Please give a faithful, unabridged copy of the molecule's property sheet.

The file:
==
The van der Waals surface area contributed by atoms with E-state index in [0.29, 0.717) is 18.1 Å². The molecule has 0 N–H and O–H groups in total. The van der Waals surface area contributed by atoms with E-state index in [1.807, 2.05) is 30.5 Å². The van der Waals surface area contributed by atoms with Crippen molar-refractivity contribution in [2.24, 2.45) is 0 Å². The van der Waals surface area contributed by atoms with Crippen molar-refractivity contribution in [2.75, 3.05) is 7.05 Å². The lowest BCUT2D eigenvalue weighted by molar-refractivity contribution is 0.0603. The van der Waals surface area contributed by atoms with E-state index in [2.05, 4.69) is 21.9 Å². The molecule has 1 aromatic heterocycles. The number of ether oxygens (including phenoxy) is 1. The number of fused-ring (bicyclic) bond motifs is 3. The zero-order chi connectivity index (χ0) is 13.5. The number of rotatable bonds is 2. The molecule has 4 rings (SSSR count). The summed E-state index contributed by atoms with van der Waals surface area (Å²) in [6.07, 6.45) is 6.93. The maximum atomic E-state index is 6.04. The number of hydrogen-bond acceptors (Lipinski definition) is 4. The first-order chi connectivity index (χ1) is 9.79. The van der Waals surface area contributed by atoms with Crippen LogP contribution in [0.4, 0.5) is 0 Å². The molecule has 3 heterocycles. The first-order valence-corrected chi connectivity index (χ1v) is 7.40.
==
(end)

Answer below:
The van der Waals surface area contributed by atoms with E-state index in [0.29, 0.717) is 18.1 Å². The molecule has 0 N–H and O–H groups in total. The van der Waals surface area contributed by atoms with E-state index in [1.807, 2.05) is 30.5 Å². The van der Waals surface area contributed by atoms with Crippen molar-refractivity contribution in [2.24, 2.45) is 0 Å². The van der Waals surface area contributed by atoms with Crippen molar-refractivity contribution in [2.75, 3.05) is 7.05 Å². The lowest BCUT2D eigenvalue weighted by molar-refractivity contribution is 0.0603. The van der Waals surface area contributed by atoms with E-state index in [2.05, 4.69) is 21.9 Å². The molecule has 1 aromatic heterocycles. The number of ether oxygens (including phenoxy) is 1. The number of fused-ring (bicyclic) bond motifs is 3. The zero-order chi connectivity index (χ0) is 13.5. The number of rotatable bonds is 2. The molecule has 4 rings (SSSR count). The summed E-state index contributed by atoms with van der Waals surface area (Å²) in [6.07, 6.45) is 6.93. The maximum atomic E-state index is 6.04. The number of hydrogen-bond acceptors (Lipinski definition) is 4. The first-order chi connectivity index (χ1) is 9.79. The van der Waals surface area contributed by atoms with Crippen LogP contribution in [0.4, 0.5) is 0 Å². The molecule has 3 heterocycles. The first-order valence-corrected chi connectivity index (χ1v) is 7.40.